A new study published in the journal Molecular Oncology, and published online by the National Institute of Health, has found that the cannabis compound cannabidiol inhibits the growth and metastasis of highly aggressive breast cancer.
“The anti-tumor role and mechanisms of Cannabidiol (CBD), a non-psychotropic cannabinoid compound, are not well studied especially in triple-negative breast cancer (TNBC)”, says the study’s researchers. “In the present study, we analyzed CBD’s anti-tumorigenic activity against highly aggressive breast cancer cell lines including TNBC subtype.”
According to researchers; “We show here -for the first time-that CBD significantly inhibits epidermal growth factor (EGF)-induced proliferation and chemotaxis of breast cancer cells. Further studies revealed that CBD inhibits EGF-induced activation of EGFR, ERK, AKT and NF-kB signaling pathways as well as MMP2 and MMP9 secretion.”
In addition, researchers demonstrated that “CBD inhibits tumor growth and metastasis in different mouse model systems. Analysis of molecular mechanisms revealed that CBD significantly inhibits the recruitment of tumor-associated macrophages in primary tumor stroma and secondary lung metastases. Similarly, our in vitro studies showed a significant reduction in the number of migrated RAW 264.7 cells towards the conditioned medium of CBD-treated cancer cells. The conditioned medium of CBD-treated cancer cells also showed lower levels of GM-CSF and CCL3 cytokines which are important for macrophage recruitment and activation.”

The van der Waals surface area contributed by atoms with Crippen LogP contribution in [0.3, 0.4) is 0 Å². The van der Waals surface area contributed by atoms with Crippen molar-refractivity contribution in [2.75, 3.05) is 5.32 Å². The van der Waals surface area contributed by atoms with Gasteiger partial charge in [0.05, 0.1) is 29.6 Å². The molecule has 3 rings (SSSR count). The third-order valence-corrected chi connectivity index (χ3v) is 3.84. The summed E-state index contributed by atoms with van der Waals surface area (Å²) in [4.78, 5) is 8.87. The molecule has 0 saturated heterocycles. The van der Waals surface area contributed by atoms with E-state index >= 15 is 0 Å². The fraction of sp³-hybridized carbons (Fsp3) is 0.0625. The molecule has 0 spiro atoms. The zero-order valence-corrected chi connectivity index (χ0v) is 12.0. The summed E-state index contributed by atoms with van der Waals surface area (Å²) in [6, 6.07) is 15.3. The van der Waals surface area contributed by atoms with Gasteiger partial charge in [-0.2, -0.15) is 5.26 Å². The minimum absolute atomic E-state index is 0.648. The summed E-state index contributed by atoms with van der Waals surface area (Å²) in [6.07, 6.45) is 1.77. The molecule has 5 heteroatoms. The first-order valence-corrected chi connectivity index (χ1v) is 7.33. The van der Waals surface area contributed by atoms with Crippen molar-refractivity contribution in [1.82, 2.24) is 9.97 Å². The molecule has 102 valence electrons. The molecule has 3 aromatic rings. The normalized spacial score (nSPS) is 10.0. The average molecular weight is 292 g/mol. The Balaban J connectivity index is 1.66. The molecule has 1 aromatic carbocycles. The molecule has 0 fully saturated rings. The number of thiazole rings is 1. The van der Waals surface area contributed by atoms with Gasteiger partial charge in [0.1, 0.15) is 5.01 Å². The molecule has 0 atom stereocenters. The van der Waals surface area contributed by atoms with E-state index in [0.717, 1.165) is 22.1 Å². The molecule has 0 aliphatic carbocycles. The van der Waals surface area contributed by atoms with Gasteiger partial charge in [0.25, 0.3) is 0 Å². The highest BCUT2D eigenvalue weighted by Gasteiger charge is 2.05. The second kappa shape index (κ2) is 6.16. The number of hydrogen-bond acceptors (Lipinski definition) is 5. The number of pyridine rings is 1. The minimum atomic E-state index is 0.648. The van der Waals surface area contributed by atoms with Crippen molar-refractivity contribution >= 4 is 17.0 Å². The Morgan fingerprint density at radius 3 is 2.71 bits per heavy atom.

The study concludes; “In summary, our study shows -for the first time-that CBD inhibits breast cancer growth and metastasis through novel mechanisms by inhibiting EGF/EGFR signaling and modulating the tumor microenvironment. These results also indicate that CBD can be used as a novel therapeutic option to inhibit growth and metastasis of highly aggressive breast cancer subtypes including TNBC, which currently have limited therapeutic options and are associated with poor prognosis and low survival rates.”
The full study, conducted by researchers at Ohio State University, can be found by clicking here.